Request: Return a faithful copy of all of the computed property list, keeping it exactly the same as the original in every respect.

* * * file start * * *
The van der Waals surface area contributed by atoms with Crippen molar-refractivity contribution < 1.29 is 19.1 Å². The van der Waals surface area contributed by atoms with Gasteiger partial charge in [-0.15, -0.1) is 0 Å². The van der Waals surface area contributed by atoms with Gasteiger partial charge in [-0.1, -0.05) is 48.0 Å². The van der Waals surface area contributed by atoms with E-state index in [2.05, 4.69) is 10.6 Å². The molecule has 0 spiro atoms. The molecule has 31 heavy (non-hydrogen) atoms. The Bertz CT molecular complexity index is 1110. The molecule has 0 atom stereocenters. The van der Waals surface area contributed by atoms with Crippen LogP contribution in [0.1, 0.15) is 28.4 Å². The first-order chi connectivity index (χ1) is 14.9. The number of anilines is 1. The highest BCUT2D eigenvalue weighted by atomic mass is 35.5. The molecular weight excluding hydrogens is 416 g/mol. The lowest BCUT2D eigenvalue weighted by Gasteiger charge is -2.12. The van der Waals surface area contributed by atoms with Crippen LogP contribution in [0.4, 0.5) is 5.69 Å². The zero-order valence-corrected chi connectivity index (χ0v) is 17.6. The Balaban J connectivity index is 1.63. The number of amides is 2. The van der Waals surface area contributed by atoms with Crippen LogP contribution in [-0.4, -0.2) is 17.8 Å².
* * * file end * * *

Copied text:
The van der Waals surface area contributed by atoms with Crippen molar-refractivity contribution < 1.29 is 19.1 Å². The van der Waals surface area contributed by atoms with Gasteiger partial charge in [-0.15, -0.1) is 0 Å². The van der Waals surface area contributed by atoms with Gasteiger partial charge in [-0.1, -0.05) is 48.0 Å². The van der Waals surface area contributed by atoms with E-state index in [2.05, 4.69) is 10.6 Å². The molecule has 0 spiro atoms. The molecule has 31 heavy (non-hydrogen) atoms. The Bertz CT molecular complexity index is 1110. The molecule has 0 atom stereocenters. The van der Waals surface area contributed by atoms with Crippen LogP contribution in [0.1, 0.15) is 28.4 Å². The first-order chi connectivity index (χ1) is 14.9. The number of anilines is 1. The highest BCUT2D eigenvalue weighted by atomic mass is 35.5. The molecular weight excluding hydrogens is 416 g/mol. The lowest BCUT2D eigenvalue weighted by Gasteiger charge is -2.12. The van der Waals surface area contributed by atoms with Crippen LogP contribution in [0.4, 0.5) is 5.69 Å². The zero-order valence-corrected chi connectivity index (χ0v) is 17.6. The Balaban J connectivity index is 1.63. The number of amides is 2. The van der Waals surface area contributed by atoms with Crippen LogP contribution in [-0.4, -0.2) is 17.8 Å².